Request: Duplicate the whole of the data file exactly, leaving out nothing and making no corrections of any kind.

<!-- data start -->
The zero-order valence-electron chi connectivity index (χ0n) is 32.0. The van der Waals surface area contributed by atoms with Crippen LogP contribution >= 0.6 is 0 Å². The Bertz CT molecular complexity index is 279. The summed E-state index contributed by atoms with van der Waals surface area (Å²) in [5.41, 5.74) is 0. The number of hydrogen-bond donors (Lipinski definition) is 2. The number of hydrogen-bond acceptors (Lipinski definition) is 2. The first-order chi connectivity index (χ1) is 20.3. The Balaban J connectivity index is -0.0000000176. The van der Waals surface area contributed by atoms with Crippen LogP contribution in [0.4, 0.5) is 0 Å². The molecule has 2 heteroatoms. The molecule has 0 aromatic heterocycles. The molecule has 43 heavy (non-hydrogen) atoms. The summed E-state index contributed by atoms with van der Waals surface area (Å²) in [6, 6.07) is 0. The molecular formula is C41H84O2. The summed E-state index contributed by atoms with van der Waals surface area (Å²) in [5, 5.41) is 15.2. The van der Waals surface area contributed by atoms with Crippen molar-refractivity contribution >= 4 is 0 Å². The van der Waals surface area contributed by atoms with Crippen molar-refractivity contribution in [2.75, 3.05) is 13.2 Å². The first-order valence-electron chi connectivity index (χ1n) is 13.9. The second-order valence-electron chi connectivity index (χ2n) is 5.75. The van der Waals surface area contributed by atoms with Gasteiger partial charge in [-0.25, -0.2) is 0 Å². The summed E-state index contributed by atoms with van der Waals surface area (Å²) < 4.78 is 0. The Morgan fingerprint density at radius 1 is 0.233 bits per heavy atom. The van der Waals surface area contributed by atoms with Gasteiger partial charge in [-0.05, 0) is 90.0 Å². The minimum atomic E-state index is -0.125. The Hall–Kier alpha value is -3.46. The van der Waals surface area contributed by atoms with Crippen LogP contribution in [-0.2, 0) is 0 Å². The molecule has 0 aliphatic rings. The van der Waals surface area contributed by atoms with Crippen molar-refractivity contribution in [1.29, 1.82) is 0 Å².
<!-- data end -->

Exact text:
The zero-order valence-electron chi connectivity index (χ0n) is 32.0. The van der Waals surface area contributed by atoms with Crippen LogP contribution >= 0.6 is 0 Å². The Bertz CT molecular complexity index is 279. The summed E-state index contributed by atoms with van der Waals surface area (Å²) in [5.41, 5.74) is 0. The number of hydrogen-bond donors (Lipinski definition) is 2. The number of hydrogen-bond acceptors (Lipinski definition) is 2. The first-order chi connectivity index (χ1) is 20.3. The Balaban J connectivity index is -0.0000000176. The van der Waals surface area contributed by atoms with Crippen LogP contribution in [0.4, 0.5) is 0 Å². The molecule has 2 heteroatoms. The molecule has 0 aromatic heterocycles. The molecule has 43 heavy (non-hydrogen) atoms. The summed E-state index contributed by atoms with van der Waals surface area (Å²) in [6, 6.07) is 0. The molecular formula is C41H84O2. The summed E-state index contributed by atoms with van der Waals surface area (Å²) in [5, 5.41) is 15.2. The van der Waals surface area contributed by atoms with Crippen molar-refractivity contribution >= 4 is 0 Å². The van der Waals surface area contributed by atoms with Crippen molar-refractivity contribution in [2.75, 3.05) is 13.2 Å². The first-order valence-electron chi connectivity index (χ1n) is 13.9. The second-order valence-electron chi connectivity index (χ2n) is 5.75. The van der Waals surface area contributed by atoms with Gasteiger partial charge in [-0.25, -0.2) is 0 Å². The summed E-state index contributed by atoms with van der Waals surface area (Å²) < 4.78 is 0. The Morgan fingerprint density at radius 1 is 0.233 bits per heavy atom. The van der Waals surface area contributed by atoms with Gasteiger partial charge in [-0.05, 0) is 90.0 Å². The minimum atomic E-state index is -0.125. The Hall–Kier alpha value is -3.46. The van der Waals surface area contributed by atoms with Crippen LogP contribution in [-0.2, 0) is 0 Å². The molecule has 0 aliphatic rings. The van der Waals surface area contributed by atoms with Crippen molar-refractivity contribution in [1.29, 1.82) is 0 Å².